If you’ve read my book, Too Busy to Be Happy, you’ll know that emotional real estate is central to my philosophy. I’ve experienced the burnout that comes with too much busyness, and without sacrificing any success, have found ways to reclaim my happiness by monitoring my emotional real estate. 

I’ve always made sure to incorporate practices into my days and weeks that refuel my emotional real estate — let’s call it ERE from here on out. Those practices have become priorities and have saved me from staying “too busy to be happy” for long.

But then COVID-19 hit. 

What I used to rely on to refuel (cocktails with my girlfriends, evening walks with a neighbour, attending and speaking at conferences) was no longer an option. I was stuck in a new reality that threw my old habits out the window and with it, the routine that had worked for me for so long. And guess what? I burned out — and I burned out fast. 

Despite swapping cocktails with my girlfriends for a glass of wine over Zoom, and my nightly walk with my neighbour for a physically distanced walk down the street, I just wasn’t able to refuel my ERE. 

In an effort to tip the scales, I re-committed with an accountability partner to making just three healthy decisions each day: a healthy meal choice, a choice to practice one act of self-care, and the choice to exercise. 

But I was still feeling tired, and I was feeling burnt out. I couldn’t understand why my old approaches to resilience weren’t working the way they used to. 

As lockdown went on, and I was forced to come to terms with what COVID-19 life would look like, I realized something very important: it’s not enough to just rejig your old tricks, and try to fit them into this new world. The world is not the same. Therefore, you have to completely recalibrate. 

This “aha” moment came to me when I was cooking with my kids during the peak of the pandemic. Amidst all the other things that I had to balance while in lockdown, spending time with my kids was a type of effort, along with all the other work I was doing. I was trying to keep the house clean, keep them from plummeting to their death off a kitchen counter and making sure they didn’t accidentally learn to “twerk” in a moment of unsupervised YouTube time. (Let’s be honest, raising kids — especially a two-year-old and a four-year-old — is definitely work.) 

But in that moment in the kitchen, while we were cooking together, I realized that this was no longer work for me, it was actually refuelling my ERE. It was then that I understood that we can’t just replace the activities that used to refuel us. We have to start from scratch with how we approach the whole system. 

How you can recalibrate

1. Change your mindset

Tasks that used to be seen as “chores” or items on the to-do list may now refuel your ERE more than ever before. Think about things like raking leaves in the yard, decorating your home or even homeschooling your kids. Try to be grateful that you have a yard to care for, a home to decorate, or that you’re getting to spend extra time with your children.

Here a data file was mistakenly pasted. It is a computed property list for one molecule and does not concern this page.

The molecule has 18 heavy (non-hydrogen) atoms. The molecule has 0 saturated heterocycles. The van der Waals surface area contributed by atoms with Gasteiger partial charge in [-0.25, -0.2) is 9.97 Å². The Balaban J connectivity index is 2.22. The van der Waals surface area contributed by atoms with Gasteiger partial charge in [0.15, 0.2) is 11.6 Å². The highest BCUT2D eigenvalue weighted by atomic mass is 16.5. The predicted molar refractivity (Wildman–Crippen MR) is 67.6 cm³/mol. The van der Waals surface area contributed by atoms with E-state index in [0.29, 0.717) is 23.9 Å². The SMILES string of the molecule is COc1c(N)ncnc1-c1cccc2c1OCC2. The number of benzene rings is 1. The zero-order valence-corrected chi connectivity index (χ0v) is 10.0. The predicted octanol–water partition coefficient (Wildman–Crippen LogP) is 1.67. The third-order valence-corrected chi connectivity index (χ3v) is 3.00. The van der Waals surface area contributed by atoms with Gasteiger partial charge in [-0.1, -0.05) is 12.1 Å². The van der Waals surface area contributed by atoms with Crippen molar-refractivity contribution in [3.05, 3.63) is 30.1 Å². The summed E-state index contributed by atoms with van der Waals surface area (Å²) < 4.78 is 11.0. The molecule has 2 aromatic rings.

2. Don’t try to replace your pre-pandemic routine with a virtual routine

It’s not a one-to-one replacement. When COVID-19 struck, we all jumped onto massive video chats with our friends and family to try to maintain some semblance of normalcy. But the truth is, what’s happened this year is not normal, and a video chat can’t replace the joy (or the fuel) you get from a real-life interaction with your family and friends. Find new activities that refuel you. I’ve found making it my “new job” to smile at people on trails or walking down the street. My daughter and I love to plant painted rocks with happy sayings around the parks and nature paths. It’s a new form of connection with others that I somehow find fulfilling at this moment in time given the circumstances — and therein lies the trick!

3. Buy some happiness

What used to bring you joy and comfort may not be possible (or safe) under these new public health measures, but that doesn’t mean joy and comfort are cancelled. I know helping people is something that fuels my ERE, so I decided to use the dollars I’ve saved over the past few months to support local businesses that I want to survive the pandemic. (Not to mention, it’s proven that generosity is great for your mental health.) I found a soap company near my house and ordered a few bundles for my family and friends. One Saturday, I drove around dropping the bundles on doorsteps (I felt just like Santa!), and the kind gesture refuelled my ERE more than I could have expected. 

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